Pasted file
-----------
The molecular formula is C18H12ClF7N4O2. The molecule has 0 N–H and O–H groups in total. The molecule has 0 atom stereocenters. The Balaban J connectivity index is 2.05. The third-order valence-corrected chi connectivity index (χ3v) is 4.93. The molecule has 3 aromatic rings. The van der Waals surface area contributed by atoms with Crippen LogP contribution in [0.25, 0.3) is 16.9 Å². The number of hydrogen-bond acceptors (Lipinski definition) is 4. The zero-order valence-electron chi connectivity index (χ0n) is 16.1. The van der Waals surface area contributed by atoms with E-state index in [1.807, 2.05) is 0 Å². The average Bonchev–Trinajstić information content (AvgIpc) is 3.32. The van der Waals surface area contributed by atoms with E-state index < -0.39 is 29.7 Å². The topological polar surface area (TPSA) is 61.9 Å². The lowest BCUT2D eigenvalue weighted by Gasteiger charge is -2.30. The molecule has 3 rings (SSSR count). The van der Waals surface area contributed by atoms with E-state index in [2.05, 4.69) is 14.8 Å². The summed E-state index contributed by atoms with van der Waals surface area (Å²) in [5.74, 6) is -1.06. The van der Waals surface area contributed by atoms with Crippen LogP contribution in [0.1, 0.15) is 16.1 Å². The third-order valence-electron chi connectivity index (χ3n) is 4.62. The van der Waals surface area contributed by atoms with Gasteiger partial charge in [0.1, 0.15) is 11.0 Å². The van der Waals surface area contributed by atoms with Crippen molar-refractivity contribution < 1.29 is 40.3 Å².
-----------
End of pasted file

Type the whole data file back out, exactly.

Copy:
The molecular formula is C18H12ClF7N4O2. The molecule has 0 N–H and O–H groups in total. The molecule has 0 atom stereocenters. The Balaban J connectivity index is 2.05. The third-order valence-corrected chi connectivity index (χ3v) is 4.93. The molecule has 3 aromatic rings. The van der Waals surface area contributed by atoms with Crippen LogP contribution in [0.25, 0.3) is 16.9 Å². The number of hydrogen-bond acceptors (Lipinski definition) is 4. The zero-order valence-electron chi connectivity index (χ0n) is 16.1. The van der Waals surface area contributed by atoms with E-state index in [1.807, 2.05) is 0 Å². The average Bonchev–Trinajstić information content (AvgIpc) is 3.32. The van der Waals surface area contributed by atoms with E-state index < -0.39 is 29.7 Å². The topological polar surface area (TPSA) is 61.9 Å². The lowest BCUT2D eigenvalue weighted by Gasteiger charge is -2.30. The molecule has 3 rings (SSSR count). The van der Waals surface area contributed by atoms with E-state index in [2.05, 4.69) is 14.8 Å². The summed E-state index contributed by atoms with van der Waals surface area (Å²) in [5.74, 6) is -1.06. The van der Waals surface area contributed by atoms with Crippen LogP contribution in [0.1, 0.15) is 16.1 Å². The third-order valence-electron chi connectivity index (χ3n) is 4.62. The van der Waals surface area contributed by atoms with Gasteiger partial charge in [0.1, 0.15) is 11.0 Å². The van der Waals surface area contributed by atoms with Crippen molar-refractivity contribution < 1.29 is 40.3 Å².